In FLETC’s first sale of frangible bullet residue in 2015, it recycled 38,000 pounds and generated $23,000 in income.

This simple process change of handling the waste lead and dust as recyclables rather than as hazardous waste has resulted in about a 50 percent reduction in the amount of money previously being spent on disposing of the agency’s hazardous waste. In addition, the sales of these products generated $106,349 in positive revenue during fiscal year 2015.


The next expansion of FLETC’s recycling program was to add scrap metal. The Glynco campus operates two metal fabrication operations: one in the automotive garage and the second in the facilities maintenance operations. Both entities generate odd pieces of metal in varying types in the fabrication, maintenance and repair of agency infrastructure and its motor vehicle and marine fleet. Government regulations allow an agency to sell metal scrap to a recycler and retain all sales proceeds for use in the program.

Prior to the establishment of the recycling program, the scrap metal from the Glynco campus was collected and placed in the scrapyard, where it was held until there was a sufficient quantity to justify a sale through the General Services Administration (GSA). At one point, this procedure took 17 months before a sale was written and posted to GSA.

During this lengthy period, ferrous metals developed rust, which not only detracted from its value but also had a potentially negative environmental impact from stormwater runoff. To alleviate the issues, another pilot project was undertaken by a new disposal specialists dedicated to the recycling program.

The premise of the pilot was simple: to take scrap metal that could not be reused for other projects at the FLETC or sold through GSA and sell it locally to scrap metal recyclers. The pilot project lasted one month and generated $24,225 more revenue than the previous GSA sale that netted $20,000 after 17 months.

The manner in which metal was placed into the scrapyard also was evaluated and refined. Previously, scrap metal was placed in the scrapyard wherever space allowed. Now, metal is segregated by type and grade.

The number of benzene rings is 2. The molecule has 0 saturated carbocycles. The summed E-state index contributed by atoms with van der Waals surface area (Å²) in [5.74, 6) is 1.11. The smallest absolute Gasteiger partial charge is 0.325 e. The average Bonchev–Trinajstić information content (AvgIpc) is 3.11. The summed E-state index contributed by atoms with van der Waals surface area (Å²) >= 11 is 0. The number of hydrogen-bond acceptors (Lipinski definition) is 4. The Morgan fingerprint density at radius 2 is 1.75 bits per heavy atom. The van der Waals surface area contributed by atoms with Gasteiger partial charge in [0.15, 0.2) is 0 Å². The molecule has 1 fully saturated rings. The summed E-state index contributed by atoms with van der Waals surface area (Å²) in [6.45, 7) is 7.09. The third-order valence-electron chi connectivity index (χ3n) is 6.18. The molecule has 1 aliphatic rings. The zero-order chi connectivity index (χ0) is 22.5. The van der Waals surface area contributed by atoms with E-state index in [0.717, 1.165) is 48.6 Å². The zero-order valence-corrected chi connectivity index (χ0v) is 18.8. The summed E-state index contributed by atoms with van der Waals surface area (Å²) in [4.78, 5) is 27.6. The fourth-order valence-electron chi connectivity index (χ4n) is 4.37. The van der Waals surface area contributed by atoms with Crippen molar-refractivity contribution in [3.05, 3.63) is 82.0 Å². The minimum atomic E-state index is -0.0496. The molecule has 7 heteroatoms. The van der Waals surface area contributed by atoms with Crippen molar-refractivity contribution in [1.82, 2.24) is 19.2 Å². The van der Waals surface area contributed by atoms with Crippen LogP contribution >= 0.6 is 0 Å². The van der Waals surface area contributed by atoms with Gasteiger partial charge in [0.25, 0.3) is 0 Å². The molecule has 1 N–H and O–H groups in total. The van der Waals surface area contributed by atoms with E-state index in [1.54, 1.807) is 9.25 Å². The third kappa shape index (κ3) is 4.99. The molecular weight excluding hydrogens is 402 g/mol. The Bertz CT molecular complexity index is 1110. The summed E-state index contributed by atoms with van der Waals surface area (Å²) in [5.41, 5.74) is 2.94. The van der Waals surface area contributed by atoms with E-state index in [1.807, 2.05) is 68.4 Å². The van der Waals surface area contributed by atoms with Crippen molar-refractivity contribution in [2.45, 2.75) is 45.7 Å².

During November 2015, the recycling program expanded again to begin removing glass from the FLETC waste stream. A pilot project was initiated to collect and sort glass bottles generated in the student center. During the pilot, more than 2,000 pounds of glass was diverted from the local landfill.

The clear and brown glass was sold to a nearby glass recycler, which generated a modest amount of positive revenue, and the green glass was recycled with no income other than the cost avoidance associated with landfill disposal.

Movement toward a more sustainable government will continue to gain momentum and acceptance in the federal workplace as recycling and sustainability become more cost-effective and are viewed as vehicles for agencies to enhance program cost avoidance. Additionally, while federal law requires that income generated by federal entities be deposited into the general Treasury account, recycling income receives special treatment as income generated thereby may be retained by the generating agency.

The Department of Homeland Security’s FLETC is leading the way in protecting the homeland, not only with its core mission of providing basic and advanced law enforcement training but also through its cutting-edge sustainability efforts and by sharing its success stories with all law enforcement entities.

The author is chief of the Assets and Logistics Management Division at the Federal Law Enforcement Training Centers in Glynco, Georgia.